“We want to try to understand this organization as best we can and encourage job growth and opportunities for students to stay in the community after they graduate,” he said.
Janice Dillenbeck, director of the Canajoharie Youth Center, said her organization runs an after-school program for children ages eight to twelve and has been in operation since the 1940s when she first offered supervision for the children of Beech-Nut factory workers. She said she was excited about the potential of the E29 Labs project, which she believes could include some green parking spaces.
“I think it would be great if it were open to the public. I would like to take over the children and let them use the grounds. We don’t have a place to do that right now, ”she said.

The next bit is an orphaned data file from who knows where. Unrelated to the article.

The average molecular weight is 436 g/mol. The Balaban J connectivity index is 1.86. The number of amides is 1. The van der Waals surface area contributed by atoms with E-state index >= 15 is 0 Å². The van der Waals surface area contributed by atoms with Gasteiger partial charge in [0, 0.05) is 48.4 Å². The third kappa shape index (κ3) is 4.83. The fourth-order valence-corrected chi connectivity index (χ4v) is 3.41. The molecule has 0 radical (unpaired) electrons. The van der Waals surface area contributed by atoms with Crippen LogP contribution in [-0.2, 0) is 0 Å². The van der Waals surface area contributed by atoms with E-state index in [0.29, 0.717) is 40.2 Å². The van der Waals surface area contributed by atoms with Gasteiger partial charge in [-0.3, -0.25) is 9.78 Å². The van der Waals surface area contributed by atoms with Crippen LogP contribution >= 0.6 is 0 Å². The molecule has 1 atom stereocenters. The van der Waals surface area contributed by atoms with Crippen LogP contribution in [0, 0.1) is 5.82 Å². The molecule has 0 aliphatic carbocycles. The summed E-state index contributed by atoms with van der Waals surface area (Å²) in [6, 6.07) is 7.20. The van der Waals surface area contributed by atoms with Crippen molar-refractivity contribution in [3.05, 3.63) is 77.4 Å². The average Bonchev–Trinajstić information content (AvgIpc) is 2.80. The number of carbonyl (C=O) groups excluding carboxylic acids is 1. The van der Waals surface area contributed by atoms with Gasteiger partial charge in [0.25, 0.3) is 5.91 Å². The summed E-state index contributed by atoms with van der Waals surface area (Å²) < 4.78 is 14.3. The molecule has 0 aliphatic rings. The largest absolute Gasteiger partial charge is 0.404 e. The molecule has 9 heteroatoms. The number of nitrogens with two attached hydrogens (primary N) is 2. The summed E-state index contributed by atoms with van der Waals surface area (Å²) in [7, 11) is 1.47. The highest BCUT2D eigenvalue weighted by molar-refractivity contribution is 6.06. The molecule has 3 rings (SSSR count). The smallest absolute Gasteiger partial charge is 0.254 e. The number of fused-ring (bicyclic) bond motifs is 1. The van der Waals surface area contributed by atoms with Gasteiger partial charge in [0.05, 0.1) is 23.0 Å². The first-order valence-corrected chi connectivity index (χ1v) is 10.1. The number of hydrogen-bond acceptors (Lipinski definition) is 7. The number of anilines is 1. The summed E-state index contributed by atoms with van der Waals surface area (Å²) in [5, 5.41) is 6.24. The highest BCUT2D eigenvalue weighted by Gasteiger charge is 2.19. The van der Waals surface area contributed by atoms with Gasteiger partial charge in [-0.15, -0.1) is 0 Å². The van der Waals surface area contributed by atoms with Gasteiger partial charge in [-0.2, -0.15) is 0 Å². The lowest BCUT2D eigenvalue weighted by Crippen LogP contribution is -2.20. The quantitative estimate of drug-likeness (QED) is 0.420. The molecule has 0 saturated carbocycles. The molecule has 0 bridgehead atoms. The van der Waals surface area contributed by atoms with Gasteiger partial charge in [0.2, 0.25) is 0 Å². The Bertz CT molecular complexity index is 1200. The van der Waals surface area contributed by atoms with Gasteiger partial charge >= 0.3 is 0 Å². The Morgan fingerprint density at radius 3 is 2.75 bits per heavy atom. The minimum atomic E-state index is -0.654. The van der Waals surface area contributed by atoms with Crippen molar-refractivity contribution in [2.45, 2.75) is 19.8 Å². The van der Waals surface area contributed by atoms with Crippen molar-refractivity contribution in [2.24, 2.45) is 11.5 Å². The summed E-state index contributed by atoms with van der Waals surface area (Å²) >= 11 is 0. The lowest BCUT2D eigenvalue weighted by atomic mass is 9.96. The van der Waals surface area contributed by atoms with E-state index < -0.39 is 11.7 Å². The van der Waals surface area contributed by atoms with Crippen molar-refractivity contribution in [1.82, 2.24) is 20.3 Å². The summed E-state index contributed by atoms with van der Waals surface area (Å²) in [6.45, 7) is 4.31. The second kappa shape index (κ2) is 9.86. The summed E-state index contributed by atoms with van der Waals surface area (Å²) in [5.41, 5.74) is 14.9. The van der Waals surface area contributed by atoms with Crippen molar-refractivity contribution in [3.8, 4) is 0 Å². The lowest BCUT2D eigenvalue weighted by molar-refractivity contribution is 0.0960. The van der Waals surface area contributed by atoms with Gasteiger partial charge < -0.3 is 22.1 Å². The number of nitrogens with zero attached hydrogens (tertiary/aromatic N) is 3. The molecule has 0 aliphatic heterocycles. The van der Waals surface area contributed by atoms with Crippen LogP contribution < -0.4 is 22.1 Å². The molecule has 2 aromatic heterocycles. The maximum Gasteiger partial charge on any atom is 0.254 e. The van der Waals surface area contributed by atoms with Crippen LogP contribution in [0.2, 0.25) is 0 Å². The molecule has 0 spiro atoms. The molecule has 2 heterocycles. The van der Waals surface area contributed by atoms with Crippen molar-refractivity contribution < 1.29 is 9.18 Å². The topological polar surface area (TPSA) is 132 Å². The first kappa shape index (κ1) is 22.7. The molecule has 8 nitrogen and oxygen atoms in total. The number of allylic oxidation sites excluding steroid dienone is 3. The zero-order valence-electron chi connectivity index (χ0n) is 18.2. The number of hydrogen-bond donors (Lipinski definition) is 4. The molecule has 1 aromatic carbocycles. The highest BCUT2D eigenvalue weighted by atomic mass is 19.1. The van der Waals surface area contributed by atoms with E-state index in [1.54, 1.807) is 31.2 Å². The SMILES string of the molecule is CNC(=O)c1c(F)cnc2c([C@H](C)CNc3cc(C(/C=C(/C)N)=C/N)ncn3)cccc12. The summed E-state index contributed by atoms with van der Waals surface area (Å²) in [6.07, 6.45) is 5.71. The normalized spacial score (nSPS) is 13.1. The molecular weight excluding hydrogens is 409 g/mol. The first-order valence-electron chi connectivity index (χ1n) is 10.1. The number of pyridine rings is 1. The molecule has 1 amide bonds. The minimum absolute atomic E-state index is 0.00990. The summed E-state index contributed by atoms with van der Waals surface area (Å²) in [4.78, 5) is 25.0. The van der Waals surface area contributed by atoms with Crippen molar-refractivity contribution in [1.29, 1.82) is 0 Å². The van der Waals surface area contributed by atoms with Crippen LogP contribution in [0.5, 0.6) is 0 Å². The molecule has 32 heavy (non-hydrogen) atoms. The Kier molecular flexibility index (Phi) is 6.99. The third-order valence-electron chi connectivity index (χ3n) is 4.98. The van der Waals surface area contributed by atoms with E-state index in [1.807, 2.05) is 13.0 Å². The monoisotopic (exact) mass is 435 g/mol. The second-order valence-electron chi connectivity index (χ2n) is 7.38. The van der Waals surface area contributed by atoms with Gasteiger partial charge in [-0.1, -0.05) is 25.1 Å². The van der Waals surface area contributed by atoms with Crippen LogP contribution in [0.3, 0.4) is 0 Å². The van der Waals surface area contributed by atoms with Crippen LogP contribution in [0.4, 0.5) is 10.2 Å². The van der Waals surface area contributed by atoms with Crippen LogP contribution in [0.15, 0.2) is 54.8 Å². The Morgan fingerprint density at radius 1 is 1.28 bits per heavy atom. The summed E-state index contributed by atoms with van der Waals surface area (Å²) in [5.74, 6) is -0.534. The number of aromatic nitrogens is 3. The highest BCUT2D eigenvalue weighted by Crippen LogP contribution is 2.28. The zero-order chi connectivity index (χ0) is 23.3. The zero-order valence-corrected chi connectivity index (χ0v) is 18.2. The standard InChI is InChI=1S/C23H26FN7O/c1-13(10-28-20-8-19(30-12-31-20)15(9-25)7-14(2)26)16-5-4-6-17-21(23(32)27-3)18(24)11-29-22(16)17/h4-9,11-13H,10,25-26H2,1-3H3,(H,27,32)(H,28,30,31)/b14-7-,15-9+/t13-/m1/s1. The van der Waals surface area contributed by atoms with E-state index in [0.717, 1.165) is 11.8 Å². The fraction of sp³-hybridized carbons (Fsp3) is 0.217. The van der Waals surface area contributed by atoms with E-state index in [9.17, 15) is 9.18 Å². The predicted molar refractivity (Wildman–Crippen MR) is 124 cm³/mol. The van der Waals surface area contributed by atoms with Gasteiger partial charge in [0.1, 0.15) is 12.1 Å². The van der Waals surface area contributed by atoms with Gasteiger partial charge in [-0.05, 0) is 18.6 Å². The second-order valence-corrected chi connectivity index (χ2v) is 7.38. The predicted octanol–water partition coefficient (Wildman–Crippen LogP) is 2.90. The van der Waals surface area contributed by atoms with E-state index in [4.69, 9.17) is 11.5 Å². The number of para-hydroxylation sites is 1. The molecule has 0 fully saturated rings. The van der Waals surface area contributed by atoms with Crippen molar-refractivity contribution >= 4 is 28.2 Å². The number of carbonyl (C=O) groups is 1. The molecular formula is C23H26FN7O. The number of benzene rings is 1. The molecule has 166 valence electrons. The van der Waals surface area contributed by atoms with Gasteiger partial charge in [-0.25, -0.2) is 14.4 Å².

Dillenbeck said she admits the making of cannabis and recreational marijuana products will be a touchy subject, and is likely to be an issue her organization prefers when parents debate with their children.
“If a child has a question about it, we should say go home and ask your parents about it. I don’t think it’s our place to talk about it,” she said.
Dillenbeck said her program currently has approximately 25 children, which increases to 75 for her summer youth program. She said more jobs in Canajoharie could mean more children for the youth center.
“I think it would be great to have more people in the area,” she said. “It could definitely help.”